Capture a StackOverflowException and make a dump 0xc00000fd


I read in this article that “Starting with the .NET Framework 2.0, you can’t catch a StackOverflowException object with a try/catch block, and the corresponding process is terminated by default. Consequently, you should write your code to detect and prevent a stack overflow.”  That is the reason why the following code was crashing my process instead of the exception being caught within my try{}…catch{}.

private void ThisIsARecursiveFunctionUsedToTriggerAStackOVerflow()
{
  try
  {
    for (int i = 0; i < 1000; i++)
    {
      ThisIsARecursiveFunctionUsedToTriggerAStackOVerflow();
    }               
  }
  catch(StackOverflowException ex)
  {
    lableMessage.Text = ex.Message + "<-*******->" + ex.StackTrace;
  }
  catch(Exception ex)
  {
    lableMessage.Text = ex.Message;
  }
}

But I needed to capture the exception because I wanted to look at it in a memory dump.  Had I been able to capture the exception in the code then I could dump out the stack into a log and see what was going on.

The StackOverflowException was happening in my W3WP process and I used procdump to capture the exception.  Here is the command I used, also show in Figure 1 where I took it via KUDU/SCM on an Azure App Service:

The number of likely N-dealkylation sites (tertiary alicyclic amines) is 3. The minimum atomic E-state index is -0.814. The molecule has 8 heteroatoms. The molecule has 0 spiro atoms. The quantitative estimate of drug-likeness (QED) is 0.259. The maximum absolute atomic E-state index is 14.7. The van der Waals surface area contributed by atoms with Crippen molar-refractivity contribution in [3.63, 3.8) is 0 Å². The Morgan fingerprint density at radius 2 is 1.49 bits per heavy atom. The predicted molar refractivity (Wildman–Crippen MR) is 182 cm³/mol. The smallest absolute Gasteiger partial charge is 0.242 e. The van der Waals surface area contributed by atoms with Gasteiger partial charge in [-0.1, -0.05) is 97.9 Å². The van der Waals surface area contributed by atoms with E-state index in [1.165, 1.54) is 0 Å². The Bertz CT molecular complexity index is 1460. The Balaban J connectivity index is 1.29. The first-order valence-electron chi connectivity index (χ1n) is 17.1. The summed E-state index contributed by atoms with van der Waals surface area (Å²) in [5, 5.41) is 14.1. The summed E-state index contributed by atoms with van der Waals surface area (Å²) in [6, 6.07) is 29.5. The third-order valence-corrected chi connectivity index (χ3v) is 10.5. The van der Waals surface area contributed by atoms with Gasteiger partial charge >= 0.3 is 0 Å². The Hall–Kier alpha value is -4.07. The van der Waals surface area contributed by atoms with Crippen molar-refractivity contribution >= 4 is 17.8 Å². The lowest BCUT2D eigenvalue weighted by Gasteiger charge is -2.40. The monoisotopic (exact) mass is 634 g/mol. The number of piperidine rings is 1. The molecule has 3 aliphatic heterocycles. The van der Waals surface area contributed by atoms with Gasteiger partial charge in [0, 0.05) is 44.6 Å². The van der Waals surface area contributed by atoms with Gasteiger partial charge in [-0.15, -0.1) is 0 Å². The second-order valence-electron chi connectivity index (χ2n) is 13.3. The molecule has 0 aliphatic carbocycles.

procdump -accepteula -e 1 -f C00000FD.STACK_OVERFLOW -g -ma 9400 d:\home\DebugTools\Dumps

image

Figure 1, capture a stackoverflowexception, 0xc00000fd, C00000FD.STACK_OVERFLOW memory dump

Then navigate to the directory where the dump was created, Figure 2, download it and open in in WinDbg.

image

Figure 2, download a stackoverflowexception, 0xc00000fd, C00000FD.STACK_OVERFLOW memory dump

When I open the dump in WinDbg the tool recognizes the First chance exception: C00000FD.STACK_OVERFLOW', dumps out the method (so!so._default.ThisIsARecursiveFunctionUsedToTriggerAStackOVerflow()+0xa) and changes focus to the thread (~28s) which triggered the exception, see Figure 3.

image

Figure 3, analyze a stackoverflowexception, 0xc00000fd, C00000FD.STACK_OVERFLOW memory dump

I have WinDbg configured also to view source code, so when I originally opened the dump and WinDbg found the exception, it was able to open the source code to the line in which it happened.  See Figure 4.  Also, enter k to view the stack on the thread which caused the exception.

image

Figure 4, analyze a stackoverflowexception, 0xc00000fd, C00000FD.STACK_OVERFLOW memory dump

The code is a bad pattern only used to trigger the exception, if you use recursive methods you need to protect yourself by adding a counter of some kind, becuase as you now know you cannot capture this kind of exception via a try{}...catch{} and becuae of that it is an unhandled excpetion which will crash the process.

Comments (1)

  1. James says:

    Can you elaborate on “I have WinDbg configured also to view source code” a little please?

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